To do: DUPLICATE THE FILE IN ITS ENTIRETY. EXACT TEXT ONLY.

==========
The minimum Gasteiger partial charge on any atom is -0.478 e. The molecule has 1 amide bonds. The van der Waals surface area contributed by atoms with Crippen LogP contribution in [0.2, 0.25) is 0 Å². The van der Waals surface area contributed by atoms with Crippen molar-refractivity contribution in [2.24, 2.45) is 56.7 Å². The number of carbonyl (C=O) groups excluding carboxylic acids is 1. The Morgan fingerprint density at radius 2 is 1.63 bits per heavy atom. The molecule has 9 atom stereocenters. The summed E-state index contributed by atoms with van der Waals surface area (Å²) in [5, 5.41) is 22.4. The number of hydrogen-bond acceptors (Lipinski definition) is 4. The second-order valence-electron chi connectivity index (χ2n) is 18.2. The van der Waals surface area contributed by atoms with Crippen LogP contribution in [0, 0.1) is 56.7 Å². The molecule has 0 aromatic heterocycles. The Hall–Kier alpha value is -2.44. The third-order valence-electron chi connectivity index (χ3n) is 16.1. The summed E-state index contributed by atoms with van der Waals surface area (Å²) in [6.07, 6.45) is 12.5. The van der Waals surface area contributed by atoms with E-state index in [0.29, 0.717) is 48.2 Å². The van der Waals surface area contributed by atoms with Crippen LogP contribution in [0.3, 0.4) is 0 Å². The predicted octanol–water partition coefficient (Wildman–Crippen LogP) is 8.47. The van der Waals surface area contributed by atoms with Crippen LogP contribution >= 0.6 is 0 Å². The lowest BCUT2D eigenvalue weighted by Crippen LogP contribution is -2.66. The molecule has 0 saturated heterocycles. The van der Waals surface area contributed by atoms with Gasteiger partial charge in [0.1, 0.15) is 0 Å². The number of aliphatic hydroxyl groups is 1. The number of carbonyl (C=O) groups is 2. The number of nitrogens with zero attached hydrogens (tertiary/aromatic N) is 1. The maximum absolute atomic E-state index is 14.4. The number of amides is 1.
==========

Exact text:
The minimum Gasteiger partial charge on any atom is -0.478 e. The molecule has 1 amide bonds. The van der Waals surface area contributed by atoms with Crippen LogP contribution in [0.2, 0.25) is 0 Å². The van der Waals surface area contributed by atoms with Crippen molar-refractivity contribution in [2.24, 2.45) is 56.7 Å². The number of carbonyl (C=O) groups excluding carboxylic acids is 1. The Morgan fingerprint density at radius 2 is 1.63 bits per heavy atom. The molecule has 9 atom stereocenters. The summed E-state index contributed by atoms with van der Waals surface area (Å²) in [5, 5.41) is 22.4. The number of hydrogen-bond acceptors (Lipinski definition) is 4. The second-order valence-electron chi connectivity index (χ2n) is 18.2. The van der Waals surface area contributed by atoms with Crippen LogP contribution in [0, 0.1) is 56.7 Å². The molecule has 0 aromatic heterocycles. The Hall–Kier alpha value is -2.44. The third-order valence-electron chi connectivity index (χ3n) is 16.1. The summed E-state index contributed by atoms with van der Waals surface area (Å²) in [6.07, 6.45) is 12.5. The van der Waals surface area contributed by atoms with E-state index in [0.29, 0.717) is 48.2 Å². The van der Waals surface area contributed by atoms with Crippen LogP contribution in [0.3, 0.4) is 0 Å². The predicted octanol–water partition coefficient (Wildman–Crippen LogP) is 8.47. The van der Waals surface area contributed by atoms with Crippen LogP contribution >= 0.6 is 0 Å². The lowest BCUT2D eigenvalue weighted by Crippen LogP contribution is -2.66. The molecule has 0 saturated heterocycles. The van der Waals surface area contributed by atoms with Gasteiger partial charge in [0.1, 0.15) is 0 Å². The number of aliphatic hydroxyl groups is 1. The number of carbonyl (C=O) groups is 2. The number of nitrogens with zero attached hydrogens (tertiary/aromatic N) is 1. The maximum absolute atomic E-state index is 14.4. The number of amides is 1.